Key stat: The Lions have given up pressure on just 12.4% of dropbacks (league average is 14.3%).

Season
Team Defense
Team Offense
Tackle
Opportunity
Rush Atts
Faced
Drop Backs
Faced
Offensive
Snaps Faced
Rush
Percentage
Tackle Opps
Allowed
Rush
Attempts
Drop
Backs
Offensive
Snaps
Rush
Percentage
2016 Average
50
25.3
37.8
63.1
40.1%
50
25.3
37.8
63.1
40.1%
2017 Average
49.6
26.1
36.5
62.6
41.9%
49.7
26.1
36.5
62.6
41.7%
2018 Average
50
25.1
37
62.2
40.5%
50.1
25.1
37
62.2
40.5%
2019 Average
50
25.2
37.1
62.3
40.4%
50.5
25.2
37.1
62.3
40.4%
Team
Team Defense
Team Offense
Tackle
Opportunity
Rush Atts
Faced
Drop Backs
Faced
Offensive
Snaps Faced
Rush
Percentage
Tackle Opps
Allowed
Rush
Attempts
Drop
Backs
Offensive
Snaps
Rush
Percentage
Arizona
55.4
27
38.8
65.8
41.1%
50.1
23.5
40
63.5
37%
Atlanta
52.6
30
32.1
62.1
48.3%
51.5
18
45.5
63.5
28.3%
Baltimore
41.9
18.9
37.6
56.4
33.4%
58
35.3
34
69.3
50.9%
Buffalo
48
25
36.9
61.9
40.4%
49.1
25.9
37
62.9
41.1%
Carolina
53.7
26
41.6
67.6
38.5%
49.3
24.7
38.9
63.6
38.9%
Chicago
51.4
23.4
39.6
63
37.2%
50.1
23.1
39.1
62.3
37.2%
Cincinnati
53.9
33.4
31.3
64.6
51.6%
47.9
18.8
45.9
64.6
29%
Cleveland
53
28.7
35.3
64
44.9%
44.4
22.4
36.1
58.6
38.3%
Dallas
47.3
22.1
37.3
59.4
37.3%
55.3
29.3
36
65.3
44.9%
Denver
48.4
26.1
33.6
59.8
43.7%
50.8
26
36.1
62.1
41.9%
Detroit
52.7
26.7
42.1
68.9
38.8%
51.3
26
38
64
40.6%
Green Bay
48.8
25.1
37
62.1
40.4%
49.1
23.9
37.5
61.4
38.9%
Houston
48.3
20.5
40.5
61
33.6%
54
27.3
37.4
64.6
42.2%
Indianapolis
48.3
22.9
35.9
58.7
38.9%
52.6
29.7
34.7
64.4
46.1%
Jacksonville
47.6
22.5
38.8
61.3
36.7%
50.3
27.5
35.8
63.3
43.5%
Kansas City
54.5
28.5
38.9
67.4
42.3%
45.9
20.4
38.5
58.9
34.6%
LA Chargers
50.8
28.4
29.8
58.1
48.8%
46.8
19.6
40
59.6
32.9%
LA Rams
52.6
26.5
39.3
65.8
40.3%
49.8
24.1
40.9
65
37.1%
Miami
52.9
32.1
30.4
62.6
51.4%
43.9
19.7
39.4
59.1
33.3%
Minnesota
50.3
22.6
39.4
62
36.5%
53
31.8
28.8
60.5
52.5%
New England
40
18.3
38
56.3
32.4%
55.4
28.3
41
69.3
40.8%
New Orleans
45.3
19.9
39.1
59
33.7%
52
25.6
37
62.6
40.9%
NY Giants
53.5
29
33.8
62.8
46.2%
48.1
21.4
41
62.4
34.3%
NY Jets
53.3
27.6
39.1
66.7
41.3%
43
19.1
35.4
54.6
35.1%
Oakland
49.3
24
36.4
60.4
39.7%
50.9
26.9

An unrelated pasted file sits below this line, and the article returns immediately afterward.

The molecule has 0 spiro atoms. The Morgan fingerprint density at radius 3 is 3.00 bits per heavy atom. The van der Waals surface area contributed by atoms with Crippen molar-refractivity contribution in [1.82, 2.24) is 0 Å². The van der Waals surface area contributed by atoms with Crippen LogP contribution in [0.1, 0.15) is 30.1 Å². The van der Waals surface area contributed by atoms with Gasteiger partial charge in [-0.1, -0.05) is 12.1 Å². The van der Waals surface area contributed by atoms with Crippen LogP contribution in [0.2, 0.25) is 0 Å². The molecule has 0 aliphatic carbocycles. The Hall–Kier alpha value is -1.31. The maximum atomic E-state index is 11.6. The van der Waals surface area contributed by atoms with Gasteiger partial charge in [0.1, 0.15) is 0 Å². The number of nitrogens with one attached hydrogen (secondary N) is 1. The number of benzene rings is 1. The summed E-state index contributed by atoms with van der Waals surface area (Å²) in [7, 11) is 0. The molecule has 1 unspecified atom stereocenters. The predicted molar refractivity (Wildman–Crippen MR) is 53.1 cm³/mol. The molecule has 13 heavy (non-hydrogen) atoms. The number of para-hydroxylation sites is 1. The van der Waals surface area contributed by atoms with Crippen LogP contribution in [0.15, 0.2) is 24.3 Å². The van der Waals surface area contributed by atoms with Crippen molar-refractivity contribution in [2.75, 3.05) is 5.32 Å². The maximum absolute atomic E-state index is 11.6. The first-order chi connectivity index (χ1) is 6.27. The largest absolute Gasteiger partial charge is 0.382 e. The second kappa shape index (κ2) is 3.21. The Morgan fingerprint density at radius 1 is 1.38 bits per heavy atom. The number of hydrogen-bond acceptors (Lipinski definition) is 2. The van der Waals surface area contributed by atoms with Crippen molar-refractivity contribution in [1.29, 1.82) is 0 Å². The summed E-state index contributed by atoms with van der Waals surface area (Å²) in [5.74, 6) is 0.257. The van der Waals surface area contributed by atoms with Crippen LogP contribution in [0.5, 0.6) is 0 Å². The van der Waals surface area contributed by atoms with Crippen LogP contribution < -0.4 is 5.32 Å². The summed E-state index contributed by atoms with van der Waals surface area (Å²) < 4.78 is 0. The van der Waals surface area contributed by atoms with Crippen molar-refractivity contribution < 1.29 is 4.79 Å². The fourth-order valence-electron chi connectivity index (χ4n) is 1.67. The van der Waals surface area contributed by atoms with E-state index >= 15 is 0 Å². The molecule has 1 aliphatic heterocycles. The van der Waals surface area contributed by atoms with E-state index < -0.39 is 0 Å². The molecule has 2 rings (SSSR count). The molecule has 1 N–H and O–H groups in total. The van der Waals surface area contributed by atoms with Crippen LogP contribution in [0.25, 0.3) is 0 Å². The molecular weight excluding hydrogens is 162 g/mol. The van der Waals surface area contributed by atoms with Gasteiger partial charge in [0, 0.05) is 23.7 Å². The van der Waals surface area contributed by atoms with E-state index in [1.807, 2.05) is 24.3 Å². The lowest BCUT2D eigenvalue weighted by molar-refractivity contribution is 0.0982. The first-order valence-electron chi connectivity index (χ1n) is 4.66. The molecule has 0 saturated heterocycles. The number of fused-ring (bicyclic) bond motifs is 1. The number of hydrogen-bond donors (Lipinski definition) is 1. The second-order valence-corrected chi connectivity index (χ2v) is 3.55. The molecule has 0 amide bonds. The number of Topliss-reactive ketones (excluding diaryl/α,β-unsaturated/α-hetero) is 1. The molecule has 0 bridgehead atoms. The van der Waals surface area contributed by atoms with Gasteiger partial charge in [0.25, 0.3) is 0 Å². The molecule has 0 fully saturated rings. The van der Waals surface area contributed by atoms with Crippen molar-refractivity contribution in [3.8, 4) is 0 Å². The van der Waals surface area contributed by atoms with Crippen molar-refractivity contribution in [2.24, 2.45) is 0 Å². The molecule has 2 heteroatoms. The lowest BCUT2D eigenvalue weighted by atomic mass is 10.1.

32.9
59.7
45%
Philadelphia
48.5
23
38.6
61.6
37.3%
51.3
28.4
35.8
64.1
44.2%
Pittsburgh
53.9
27
38.7
65.7
41.1%
43.7
22.1
33.3
55.4
39.9%
San Francisco
41.1
21.6
32.7
54.3
39.7%
57.6
37
28.7
65.7
56.3%
Seattle
46.8
20.8
39.4
60.1
34.5%
53.8
30
33.6
63.6
47.2%
Tampa Bay
50.3
22.3
42.7
65
34.3%
51.7
25.9
41.6
67.4
38.3%
Tennessee
49.8
24.1
39
63.1
38.2%
48.8
25.5
34
59.5
42.9%
Washington
57.3
30.9
35.4
66.3
46.6%
57.3
20.1
32.4
52.5
38.3%

Strong Matchup
Weak Matchup

Tackle Match-ups to Exploit

Dallas and NY Giants defenders

Stadium TVO rank: 1st (1.255)

There is nothing quite like a juicy NFC East showdown to finish off a week of games. The Cowboys, fresh off a bye, will be keen to put a rocky start to the season behind them and start fresh with a playoff run in mind. The Giants, meanwhile, are floundering in the standings at 2-6 – and yet they are just two games back on their rivals (two and a half if you count the tiebreaker Dallas currently holds over the G-Men).

The promising thing about this clash is that both offenses are viable enough to produce tackle opportunities in a stadium that is unmatched as a tackle-awarding venue. With a TVO factor of 1.255, both sets of tacklers will see an uptick in production. Of the two teams, the Giants defenders have more appeal as they are more likely to be playing from behind and facing rushing attempts. But don’t sleep on Saquon Barkley, who looks nearly all the way back from his ankle sprain. The Giants defense faces 29 rush attempts per game, while Dallas averages 29.3 rush attempts per game – points will be plentiful here.